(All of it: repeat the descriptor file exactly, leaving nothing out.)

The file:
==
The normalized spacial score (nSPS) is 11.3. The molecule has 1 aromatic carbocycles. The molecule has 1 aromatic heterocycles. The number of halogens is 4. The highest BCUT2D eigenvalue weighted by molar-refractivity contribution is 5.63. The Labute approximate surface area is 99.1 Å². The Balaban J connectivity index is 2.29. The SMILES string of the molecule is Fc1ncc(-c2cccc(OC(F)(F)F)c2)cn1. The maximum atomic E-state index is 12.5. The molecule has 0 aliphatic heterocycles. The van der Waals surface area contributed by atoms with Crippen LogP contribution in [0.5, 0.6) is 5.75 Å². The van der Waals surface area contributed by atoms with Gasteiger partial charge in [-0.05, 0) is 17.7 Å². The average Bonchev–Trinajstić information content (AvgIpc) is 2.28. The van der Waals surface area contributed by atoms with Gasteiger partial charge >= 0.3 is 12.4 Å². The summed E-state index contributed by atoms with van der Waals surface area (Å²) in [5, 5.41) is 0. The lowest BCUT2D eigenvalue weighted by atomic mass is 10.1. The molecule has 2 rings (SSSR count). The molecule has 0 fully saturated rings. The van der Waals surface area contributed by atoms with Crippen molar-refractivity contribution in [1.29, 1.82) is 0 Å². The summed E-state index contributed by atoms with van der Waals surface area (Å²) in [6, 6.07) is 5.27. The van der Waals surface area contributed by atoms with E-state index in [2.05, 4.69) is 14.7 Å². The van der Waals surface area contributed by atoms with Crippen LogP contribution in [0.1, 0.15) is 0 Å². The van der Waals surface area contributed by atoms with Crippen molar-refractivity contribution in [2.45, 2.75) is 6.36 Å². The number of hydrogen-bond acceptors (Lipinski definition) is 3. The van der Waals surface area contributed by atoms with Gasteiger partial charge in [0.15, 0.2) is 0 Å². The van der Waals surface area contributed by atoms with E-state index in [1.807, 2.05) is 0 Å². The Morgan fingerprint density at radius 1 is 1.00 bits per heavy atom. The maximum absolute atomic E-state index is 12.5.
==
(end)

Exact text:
The normalized spacial score (nSPS) is 11.3. The molecule has 1 aromatic carbocycles. The molecule has 1 aromatic heterocycles. The number of halogens is 4. The highest BCUT2D eigenvalue weighted by molar-refractivity contribution is 5.63. The Labute approximate surface area is 99.1 Å². The Balaban J connectivity index is 2.29. The SMILES string of the molecule is Fc1ncc(-c2cccc(OC(F)(F)F)c2)cn1. The maximum atomic E-state index is 12.5. The molecule has 0 aliphatic heterocycles. The van der Waals surface area contributed by atoms with Crippen LogP contribution in [0.5, 0.6) is 5.75 Å². The van der Waals surface area contributed by atoms with Gasteiger partial charge in [-0.05, 0) is 17.7 Å². The average Bonchev–Trinajstić information content (AvgIpc) is 2.28. The van der Waals surface area contributed by atoms with Gasteiger partial charge >= 0.3 is 12.4 Å². The summed E-state index contributed by atoms with van der Waals surface area (Å²) in [5, 5.41) is 0. The lowest BCUT2D eigenvalue weighted by atomic mass is 10.1. The molecule has 2 rings (SSSR count). The molecule has 0 fully saturated rings. The van der Waals surface area contributed by atoms with Crippen molar-refractivity contribution in [1.29, 1.82) is 0 Å². The summed E-state index contributed by atoms with van der Waals surface area (Å²) in [6, 6.07) is 5.27. The van der Waals surface area contributed by atoms with E-state index in [2.05, 4.69) is 14.7 Å². The van der Waals surface area contributed by atoms with Crippen LogP contribution in [0.1, 0.15) is 0 Å². The van der Waals surface area contributed by atoms with Crippen molar-refractivity contribution in [2.45, 2.75) is 6.36 Å². The number of hydrogen-bond acceptors (Lipinski definition) is 3. The van der Waals surface area contributed by atoms with Gasteiger partial charge in [0.15, 0.2) is 0 Å². The van der Waals surface area contributed by atoms with E-state index in [1.807, 2.05) is 0 Å². The Morgan fingerprint density at radius 1 is 1.00 bits per heavy atom. The maximum absolute atomic E-state index is 12.5.